Silent Streets

The path to the truth is in a dead man's footsteps...

London, 1867. The telegram arrived last week. You almost threw it into the fire. Whatever right Thomas Horgan had to contact you, he gave it up long before he left London. One more bridge torched in his wake. One more former friend cursing his name. But you read it anyway. Three words the Great Detective would never have said. “Help me. Please.”

Silent Streets is an iPhone detective/mystery game for Russian based Fun Bakers, combining pedometer features with some investigation elements and visual novel style storytelling. Fun Bakers hired me to handle the narrative side of things, creating an interesting Victorian setting and cast of characters, as well as planning and writing cases that could be experienced in bite-size chunks, but still feel like the player had solved a satisfying detective story once complete.

The world I came up with was Snowport, a small but dangerous Victorian town on the very corner of the Empire. The player is a former student/friend/rival (you pick) of a disgraced Holmesian style detective, though with more of a Marlowe status. You come to town in response to a desperate message only to find his throat cut and a mysterious alchemical symbol sewn into his mouth. The policeman investigating, Inspector Gage, needs to arrest someone, and you’re the only one around. Proving your innocence is one thing. Finding the truth is another. But Horgan’s lodgings are paid up. You have his tools. You know his methods. And Snowport desperately needs a new Detective walking its silent streets.

The city’s big gimmick though is presenting a slight alternative history, in which the Royal Society chose to embrace the growing world of spiritualism instead of rejecting it. This doesn’t mean everyone believes, but it led to a few key changes, including the establishment of Snowport itself in a part of the Empire that allowed for ice-harvesting instead of relying on foreign sources, and has acted as a retreat for a number of scientists. Pressed to work on weapons for instance, Faraday instead took a trip to Snowport, where his quick advances led to the invention of ‘Faraday Coils’ - as seen in the first case. Many of the others borrow from science and magic in similar ways. It’s not steampunk, it’s not super-advanced technology. It’s just a little bit ahead, and often in the hands of people who don’t quite understand their toys.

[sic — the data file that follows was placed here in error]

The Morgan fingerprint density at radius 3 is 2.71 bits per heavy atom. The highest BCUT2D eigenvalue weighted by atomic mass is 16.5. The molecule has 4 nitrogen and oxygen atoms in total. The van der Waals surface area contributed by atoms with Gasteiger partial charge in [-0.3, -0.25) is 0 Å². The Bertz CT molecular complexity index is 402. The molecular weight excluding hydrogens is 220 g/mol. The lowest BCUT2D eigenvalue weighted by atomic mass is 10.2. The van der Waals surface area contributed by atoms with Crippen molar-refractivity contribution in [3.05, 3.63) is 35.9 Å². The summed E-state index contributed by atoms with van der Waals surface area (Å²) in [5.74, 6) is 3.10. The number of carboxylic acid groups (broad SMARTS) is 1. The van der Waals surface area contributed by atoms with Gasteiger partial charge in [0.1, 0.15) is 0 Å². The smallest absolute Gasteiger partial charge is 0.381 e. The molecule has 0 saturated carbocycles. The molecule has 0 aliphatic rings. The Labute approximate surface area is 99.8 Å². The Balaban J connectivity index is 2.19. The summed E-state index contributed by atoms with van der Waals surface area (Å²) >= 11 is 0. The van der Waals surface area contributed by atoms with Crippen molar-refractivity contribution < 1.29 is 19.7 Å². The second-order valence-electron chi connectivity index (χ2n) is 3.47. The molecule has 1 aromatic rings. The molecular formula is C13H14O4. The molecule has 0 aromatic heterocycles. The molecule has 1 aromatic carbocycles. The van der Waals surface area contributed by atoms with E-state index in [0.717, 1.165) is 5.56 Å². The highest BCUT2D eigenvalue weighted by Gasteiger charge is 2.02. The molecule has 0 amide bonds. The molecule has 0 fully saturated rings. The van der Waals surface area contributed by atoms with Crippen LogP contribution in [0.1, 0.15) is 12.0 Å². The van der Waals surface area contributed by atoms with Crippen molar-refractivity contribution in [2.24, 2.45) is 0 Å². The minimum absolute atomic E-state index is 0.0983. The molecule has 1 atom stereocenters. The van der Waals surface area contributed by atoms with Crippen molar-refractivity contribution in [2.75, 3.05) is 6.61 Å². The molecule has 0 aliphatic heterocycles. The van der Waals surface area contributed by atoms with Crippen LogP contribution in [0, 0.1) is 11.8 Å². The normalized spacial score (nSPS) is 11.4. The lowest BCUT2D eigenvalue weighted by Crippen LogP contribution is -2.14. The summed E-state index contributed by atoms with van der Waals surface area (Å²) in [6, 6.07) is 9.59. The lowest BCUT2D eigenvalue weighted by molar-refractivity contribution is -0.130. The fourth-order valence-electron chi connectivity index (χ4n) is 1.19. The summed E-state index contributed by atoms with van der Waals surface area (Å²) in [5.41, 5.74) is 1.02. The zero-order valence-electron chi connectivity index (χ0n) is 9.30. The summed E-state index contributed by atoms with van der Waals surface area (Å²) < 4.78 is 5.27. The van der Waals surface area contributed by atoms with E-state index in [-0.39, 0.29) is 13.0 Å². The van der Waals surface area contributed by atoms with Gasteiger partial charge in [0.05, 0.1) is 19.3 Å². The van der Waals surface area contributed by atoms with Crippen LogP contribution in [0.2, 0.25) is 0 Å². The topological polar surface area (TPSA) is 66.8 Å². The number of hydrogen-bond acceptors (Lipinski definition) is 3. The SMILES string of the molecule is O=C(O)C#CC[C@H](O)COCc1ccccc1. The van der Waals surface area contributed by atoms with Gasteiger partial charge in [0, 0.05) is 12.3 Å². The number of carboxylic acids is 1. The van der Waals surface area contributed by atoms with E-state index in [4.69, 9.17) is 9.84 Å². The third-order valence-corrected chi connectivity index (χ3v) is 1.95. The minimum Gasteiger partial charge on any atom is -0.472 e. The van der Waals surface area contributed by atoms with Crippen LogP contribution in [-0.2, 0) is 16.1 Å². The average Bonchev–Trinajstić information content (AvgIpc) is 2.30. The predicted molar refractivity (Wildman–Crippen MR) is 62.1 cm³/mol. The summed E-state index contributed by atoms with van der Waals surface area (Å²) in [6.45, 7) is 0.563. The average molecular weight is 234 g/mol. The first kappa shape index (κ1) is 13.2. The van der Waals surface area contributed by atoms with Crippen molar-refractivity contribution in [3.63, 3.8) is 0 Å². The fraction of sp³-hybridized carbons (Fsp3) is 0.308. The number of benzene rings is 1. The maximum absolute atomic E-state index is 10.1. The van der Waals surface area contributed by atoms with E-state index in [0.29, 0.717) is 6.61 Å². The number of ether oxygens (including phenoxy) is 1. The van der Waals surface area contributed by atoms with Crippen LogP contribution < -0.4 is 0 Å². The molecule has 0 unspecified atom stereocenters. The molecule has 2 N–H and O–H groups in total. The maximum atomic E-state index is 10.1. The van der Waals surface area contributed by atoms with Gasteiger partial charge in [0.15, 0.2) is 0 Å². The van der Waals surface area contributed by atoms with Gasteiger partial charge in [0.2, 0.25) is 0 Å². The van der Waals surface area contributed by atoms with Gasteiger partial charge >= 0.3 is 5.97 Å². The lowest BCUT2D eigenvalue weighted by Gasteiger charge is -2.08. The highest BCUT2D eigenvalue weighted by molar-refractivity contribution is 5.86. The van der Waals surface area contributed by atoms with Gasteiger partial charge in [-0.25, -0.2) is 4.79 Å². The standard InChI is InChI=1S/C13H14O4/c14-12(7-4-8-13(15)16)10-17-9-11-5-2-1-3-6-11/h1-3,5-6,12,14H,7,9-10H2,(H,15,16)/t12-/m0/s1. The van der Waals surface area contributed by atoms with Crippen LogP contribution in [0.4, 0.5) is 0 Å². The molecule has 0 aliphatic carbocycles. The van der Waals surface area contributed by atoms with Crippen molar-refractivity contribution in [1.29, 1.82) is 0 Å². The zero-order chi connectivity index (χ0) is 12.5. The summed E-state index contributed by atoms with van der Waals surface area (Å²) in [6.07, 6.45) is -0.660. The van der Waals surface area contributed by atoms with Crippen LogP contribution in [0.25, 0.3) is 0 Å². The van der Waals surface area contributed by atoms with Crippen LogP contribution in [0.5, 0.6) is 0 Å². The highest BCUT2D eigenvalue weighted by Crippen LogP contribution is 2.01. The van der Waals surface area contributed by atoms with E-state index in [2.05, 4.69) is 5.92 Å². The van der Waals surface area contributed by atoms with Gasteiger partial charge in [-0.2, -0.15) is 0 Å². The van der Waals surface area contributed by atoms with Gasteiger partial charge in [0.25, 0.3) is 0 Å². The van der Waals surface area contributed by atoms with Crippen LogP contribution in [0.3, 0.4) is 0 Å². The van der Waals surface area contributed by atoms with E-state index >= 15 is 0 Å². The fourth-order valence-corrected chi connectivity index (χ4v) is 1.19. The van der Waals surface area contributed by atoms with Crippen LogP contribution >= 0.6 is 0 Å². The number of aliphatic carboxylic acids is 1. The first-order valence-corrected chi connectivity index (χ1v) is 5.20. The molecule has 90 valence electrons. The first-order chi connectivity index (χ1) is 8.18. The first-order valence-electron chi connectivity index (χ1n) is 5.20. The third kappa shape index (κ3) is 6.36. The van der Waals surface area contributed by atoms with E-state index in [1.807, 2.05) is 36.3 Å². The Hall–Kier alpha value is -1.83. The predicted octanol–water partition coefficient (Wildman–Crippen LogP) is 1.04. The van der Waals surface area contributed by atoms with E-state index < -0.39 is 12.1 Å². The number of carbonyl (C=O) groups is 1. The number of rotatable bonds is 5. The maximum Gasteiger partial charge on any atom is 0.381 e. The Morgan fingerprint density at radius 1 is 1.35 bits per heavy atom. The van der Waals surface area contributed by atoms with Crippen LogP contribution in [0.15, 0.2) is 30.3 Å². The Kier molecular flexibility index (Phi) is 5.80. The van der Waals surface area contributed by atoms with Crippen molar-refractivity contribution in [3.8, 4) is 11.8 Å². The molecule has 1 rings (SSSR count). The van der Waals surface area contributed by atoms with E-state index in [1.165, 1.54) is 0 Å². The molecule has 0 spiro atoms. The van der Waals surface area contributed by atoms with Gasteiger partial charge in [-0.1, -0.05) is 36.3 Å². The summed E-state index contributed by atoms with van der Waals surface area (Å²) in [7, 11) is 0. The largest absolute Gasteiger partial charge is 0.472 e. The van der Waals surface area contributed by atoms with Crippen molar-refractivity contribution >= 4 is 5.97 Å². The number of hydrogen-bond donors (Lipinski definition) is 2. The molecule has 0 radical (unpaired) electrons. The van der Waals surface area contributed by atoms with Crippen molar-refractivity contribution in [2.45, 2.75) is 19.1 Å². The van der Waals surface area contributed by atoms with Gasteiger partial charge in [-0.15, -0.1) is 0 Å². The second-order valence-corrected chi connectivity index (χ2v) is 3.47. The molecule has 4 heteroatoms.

The nature of the game made for an interesting structural challenge, due to having to carefully balance the player’s likely mental bandwidth as they dipped in and out of the story, coming up with mysteries that allowed for lots of movement and interesting reveals that didn’t waste their valuable time, while still keeping the interactive element of being the one to solve the cases and complete bonus challenges to discover more than just the raw solution. Contacts for instance both allow the player to ask about the various things they’ve found, and act as touchpoints led by representatives of the different factions - the press, the police, the underworld.

Cases

I. The Boy With The Flower Skin

A disgraced detective lies dead in a cold city of mystery and corruption. Now, only the former associate arrested from his murder can discover the truth, if they can buy themselves some time to investigate.

II. The Mockingbird’s Last Dive

The Detective is drawn into the bloody, anarchic world of Snowport’s dockland boxing scene. All’s fair in the ring, but when it spills out into the rest of the city, nobody involved can afford to just sit by.

III. The Short Cold Life Of Jenny Thricewise

Snowport’s underworld prepares for war when one of crime-lord Mr. Demalion’s most trusted messenger urchins is found murdered. Only the Detective can calm the situation and see street-justice done.

IV. The Devil’s Zoetrope

The Carnival comes to town, and the scientists of the Royal Society must reluctantly greet their colleagues in the world of spirituality. When mysterious murders start plaguing the city, can either help?

More cases coming…